Help Center Article
Importing Tablets and Display Screens Into the U.S.
If you are importing tablets or display screens into the United States, use these guidelines to help determine proper HTS classification, FCC certification, and FDA regulations.
If you are planning on importing any device that is or consists of a tablet or a display screen, take heed of regulatory obstacles that might stand in your way. Since both tablets and display screens often emit radio noise and small amounts of radiation, these devices must comply with Federal Communications Commission (FCC) and the Federal Drug Administration (FDA) standards. In other words, all screen and tablet importers must be certified under both government bodies before importing their products.
The first step, however, is to determine the official classification of your tablet or display screen. The Harmonized Tariff Schedule is the database to find the customs duties that will apply to your product. Below are some tips on how to import your tablet or screen in accordance with FCC and FDA regulations and standards:
Since tablets are distributed for consumer use, they fall under FCC Class B categorization. Tablets and screens are classified as “non-licensed, low-power transmitters,” and fortunately consumers do not need a license from the FCC to use them. However, those importing them will need to get them FCC-certified for safety.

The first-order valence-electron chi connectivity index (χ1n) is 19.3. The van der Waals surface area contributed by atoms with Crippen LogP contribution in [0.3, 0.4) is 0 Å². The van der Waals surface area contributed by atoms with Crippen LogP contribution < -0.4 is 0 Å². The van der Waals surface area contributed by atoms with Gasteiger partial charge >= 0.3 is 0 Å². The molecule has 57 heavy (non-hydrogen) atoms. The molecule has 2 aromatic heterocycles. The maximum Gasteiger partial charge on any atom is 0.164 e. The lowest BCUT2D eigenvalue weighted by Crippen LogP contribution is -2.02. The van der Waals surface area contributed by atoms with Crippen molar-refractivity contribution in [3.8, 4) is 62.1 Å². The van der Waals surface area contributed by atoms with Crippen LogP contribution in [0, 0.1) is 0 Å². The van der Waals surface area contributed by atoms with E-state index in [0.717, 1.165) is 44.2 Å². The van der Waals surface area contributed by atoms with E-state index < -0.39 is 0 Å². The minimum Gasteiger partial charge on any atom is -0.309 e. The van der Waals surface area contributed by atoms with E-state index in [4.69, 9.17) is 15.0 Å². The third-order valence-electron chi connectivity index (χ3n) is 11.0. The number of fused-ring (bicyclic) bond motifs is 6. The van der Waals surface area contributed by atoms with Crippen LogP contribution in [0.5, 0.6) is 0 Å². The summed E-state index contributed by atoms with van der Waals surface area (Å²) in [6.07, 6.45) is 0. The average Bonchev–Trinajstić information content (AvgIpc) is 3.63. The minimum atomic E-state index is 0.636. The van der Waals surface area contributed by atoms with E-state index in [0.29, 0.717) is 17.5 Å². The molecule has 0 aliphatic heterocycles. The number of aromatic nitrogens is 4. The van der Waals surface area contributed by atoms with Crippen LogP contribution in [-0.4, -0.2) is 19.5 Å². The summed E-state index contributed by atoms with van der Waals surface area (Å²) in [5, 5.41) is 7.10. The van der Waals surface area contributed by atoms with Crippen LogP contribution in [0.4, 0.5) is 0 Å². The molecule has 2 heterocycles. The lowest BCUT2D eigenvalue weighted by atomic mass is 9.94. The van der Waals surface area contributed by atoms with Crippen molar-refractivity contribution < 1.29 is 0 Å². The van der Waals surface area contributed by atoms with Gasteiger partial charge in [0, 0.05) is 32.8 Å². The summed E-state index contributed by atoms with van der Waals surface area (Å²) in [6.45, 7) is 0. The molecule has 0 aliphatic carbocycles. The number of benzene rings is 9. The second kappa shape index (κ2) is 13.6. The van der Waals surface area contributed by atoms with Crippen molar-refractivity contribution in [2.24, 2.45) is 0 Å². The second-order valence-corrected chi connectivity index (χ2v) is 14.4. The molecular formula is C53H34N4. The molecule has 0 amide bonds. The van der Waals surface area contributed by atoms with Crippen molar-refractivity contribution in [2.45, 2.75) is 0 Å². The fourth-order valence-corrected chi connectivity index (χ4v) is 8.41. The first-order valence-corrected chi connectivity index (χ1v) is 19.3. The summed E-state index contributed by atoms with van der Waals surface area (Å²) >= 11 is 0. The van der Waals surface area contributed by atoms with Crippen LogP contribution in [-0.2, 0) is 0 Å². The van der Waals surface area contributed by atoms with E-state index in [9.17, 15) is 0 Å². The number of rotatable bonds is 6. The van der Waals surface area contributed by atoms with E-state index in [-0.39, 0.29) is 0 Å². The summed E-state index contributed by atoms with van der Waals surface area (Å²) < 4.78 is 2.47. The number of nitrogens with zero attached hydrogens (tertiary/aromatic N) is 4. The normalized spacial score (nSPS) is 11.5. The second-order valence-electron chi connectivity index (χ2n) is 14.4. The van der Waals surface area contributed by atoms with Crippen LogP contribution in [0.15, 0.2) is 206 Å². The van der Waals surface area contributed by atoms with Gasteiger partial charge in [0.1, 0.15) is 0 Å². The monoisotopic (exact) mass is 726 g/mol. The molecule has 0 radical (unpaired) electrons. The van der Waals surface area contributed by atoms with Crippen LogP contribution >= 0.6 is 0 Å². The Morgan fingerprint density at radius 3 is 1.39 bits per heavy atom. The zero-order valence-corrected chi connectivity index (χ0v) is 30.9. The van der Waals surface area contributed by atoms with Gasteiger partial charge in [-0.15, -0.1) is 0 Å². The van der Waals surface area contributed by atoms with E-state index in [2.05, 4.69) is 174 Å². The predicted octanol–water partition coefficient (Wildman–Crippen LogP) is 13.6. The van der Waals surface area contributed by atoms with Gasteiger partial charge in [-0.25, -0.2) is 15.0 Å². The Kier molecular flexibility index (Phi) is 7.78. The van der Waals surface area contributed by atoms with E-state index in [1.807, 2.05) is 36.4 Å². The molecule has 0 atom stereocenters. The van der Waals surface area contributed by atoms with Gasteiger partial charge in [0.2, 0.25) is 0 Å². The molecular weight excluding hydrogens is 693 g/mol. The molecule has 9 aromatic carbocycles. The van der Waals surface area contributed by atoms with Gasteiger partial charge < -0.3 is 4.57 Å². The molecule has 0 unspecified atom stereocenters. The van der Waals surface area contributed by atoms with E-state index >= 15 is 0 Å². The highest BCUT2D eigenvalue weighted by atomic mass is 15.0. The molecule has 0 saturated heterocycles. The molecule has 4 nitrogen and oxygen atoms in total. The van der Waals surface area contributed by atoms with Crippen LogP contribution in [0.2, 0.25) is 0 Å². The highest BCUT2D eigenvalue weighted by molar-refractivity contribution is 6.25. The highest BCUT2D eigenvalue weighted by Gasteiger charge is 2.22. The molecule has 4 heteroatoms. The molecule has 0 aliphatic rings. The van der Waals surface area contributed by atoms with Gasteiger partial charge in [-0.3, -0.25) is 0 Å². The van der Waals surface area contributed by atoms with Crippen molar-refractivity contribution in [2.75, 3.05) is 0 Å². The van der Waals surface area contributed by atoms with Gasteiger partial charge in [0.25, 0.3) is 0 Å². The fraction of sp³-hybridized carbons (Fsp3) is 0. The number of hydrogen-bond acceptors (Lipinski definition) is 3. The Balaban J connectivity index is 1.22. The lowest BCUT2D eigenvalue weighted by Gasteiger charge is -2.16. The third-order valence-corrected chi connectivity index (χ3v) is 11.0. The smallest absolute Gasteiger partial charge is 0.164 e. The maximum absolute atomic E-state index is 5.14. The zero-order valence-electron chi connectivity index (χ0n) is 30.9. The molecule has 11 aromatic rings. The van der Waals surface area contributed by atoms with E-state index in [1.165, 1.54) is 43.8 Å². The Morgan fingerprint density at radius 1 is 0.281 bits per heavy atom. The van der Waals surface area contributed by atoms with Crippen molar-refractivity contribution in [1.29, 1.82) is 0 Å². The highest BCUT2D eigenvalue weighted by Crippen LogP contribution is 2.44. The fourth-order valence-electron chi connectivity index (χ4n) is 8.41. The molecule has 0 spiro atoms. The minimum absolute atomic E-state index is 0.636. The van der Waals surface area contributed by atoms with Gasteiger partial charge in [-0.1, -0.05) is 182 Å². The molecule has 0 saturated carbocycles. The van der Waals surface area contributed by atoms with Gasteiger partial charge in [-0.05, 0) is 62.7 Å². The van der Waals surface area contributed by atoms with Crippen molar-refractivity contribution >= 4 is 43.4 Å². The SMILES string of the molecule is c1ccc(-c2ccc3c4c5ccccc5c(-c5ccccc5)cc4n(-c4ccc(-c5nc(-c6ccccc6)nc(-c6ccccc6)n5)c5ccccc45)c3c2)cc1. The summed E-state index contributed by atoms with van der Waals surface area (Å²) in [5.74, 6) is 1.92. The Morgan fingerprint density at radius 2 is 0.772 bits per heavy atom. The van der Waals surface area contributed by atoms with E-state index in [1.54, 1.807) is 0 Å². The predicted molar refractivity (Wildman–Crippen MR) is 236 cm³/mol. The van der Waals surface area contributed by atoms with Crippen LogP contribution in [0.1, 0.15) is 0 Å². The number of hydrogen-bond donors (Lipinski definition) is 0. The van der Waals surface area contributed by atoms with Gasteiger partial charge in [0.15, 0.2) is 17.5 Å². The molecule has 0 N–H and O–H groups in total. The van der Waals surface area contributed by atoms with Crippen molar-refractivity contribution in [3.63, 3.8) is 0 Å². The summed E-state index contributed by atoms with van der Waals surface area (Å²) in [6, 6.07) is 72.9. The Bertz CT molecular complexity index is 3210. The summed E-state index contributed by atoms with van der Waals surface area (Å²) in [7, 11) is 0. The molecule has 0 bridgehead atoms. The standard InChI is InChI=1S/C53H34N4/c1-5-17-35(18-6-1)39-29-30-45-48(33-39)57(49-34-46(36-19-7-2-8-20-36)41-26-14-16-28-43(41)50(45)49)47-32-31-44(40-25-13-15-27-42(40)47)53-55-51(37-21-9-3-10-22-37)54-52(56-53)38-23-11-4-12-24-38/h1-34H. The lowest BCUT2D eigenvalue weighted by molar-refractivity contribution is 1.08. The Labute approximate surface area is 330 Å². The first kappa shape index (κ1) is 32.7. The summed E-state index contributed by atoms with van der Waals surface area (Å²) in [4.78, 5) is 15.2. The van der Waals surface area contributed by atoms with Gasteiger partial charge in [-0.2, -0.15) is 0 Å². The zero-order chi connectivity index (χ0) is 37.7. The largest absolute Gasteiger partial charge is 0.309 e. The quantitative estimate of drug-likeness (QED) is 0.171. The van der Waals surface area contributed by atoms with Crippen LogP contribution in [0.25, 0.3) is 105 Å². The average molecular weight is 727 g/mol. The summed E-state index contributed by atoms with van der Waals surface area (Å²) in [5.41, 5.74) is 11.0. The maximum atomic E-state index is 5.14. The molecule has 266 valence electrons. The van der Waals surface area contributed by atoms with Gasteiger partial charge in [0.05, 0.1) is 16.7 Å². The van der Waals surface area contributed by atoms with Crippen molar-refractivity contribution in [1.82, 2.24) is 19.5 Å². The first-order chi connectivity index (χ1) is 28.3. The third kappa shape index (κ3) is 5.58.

To obtain FCC certification for a product, you need to submit the device for testing at an FCC-authorized lab. Then, the product must be tagged with a compliance label along with an FCC ID (which can be created with a grantee code and a product code). Finally, you can submit the testing results and device specifications, along with the proper labels, to the FCC for approval and they will send you a grant of certification.
Tablets and screens also fall under FDA regulation since they include lasers, LED, or Intense Pulsed Lights, which emit potentially harmful radiation. While the FDA does not technically need to grant approval for products, they do have the right to ban products or order for changes in a device if they do not meet FDA standards. For this reason, importers or manufacturers need to test and certify a product themselves to meet those standards. However, though products are not officially FDA approved, some products – such as medical devices – will require importers to submit reports, which can be done electronically at the FDA’s eSubmitter site. Only after the submission is received will the FDA issue an accession number, which will certify that the product can be marketed commercially.
Importers will also be required to submit a Form FDA 2877 with the accession number and the importing paperwork to Customs and the FDA imports office when their shipment enters the US. As long as the products are labeled and certified properly and the paperwork is in good order, the importing process will go smoothly.
Note: Flat panel screens using Liquid Crystal Displays (LCD) or plasma displays do not emit radiation and thus are not subject to FDA regulations.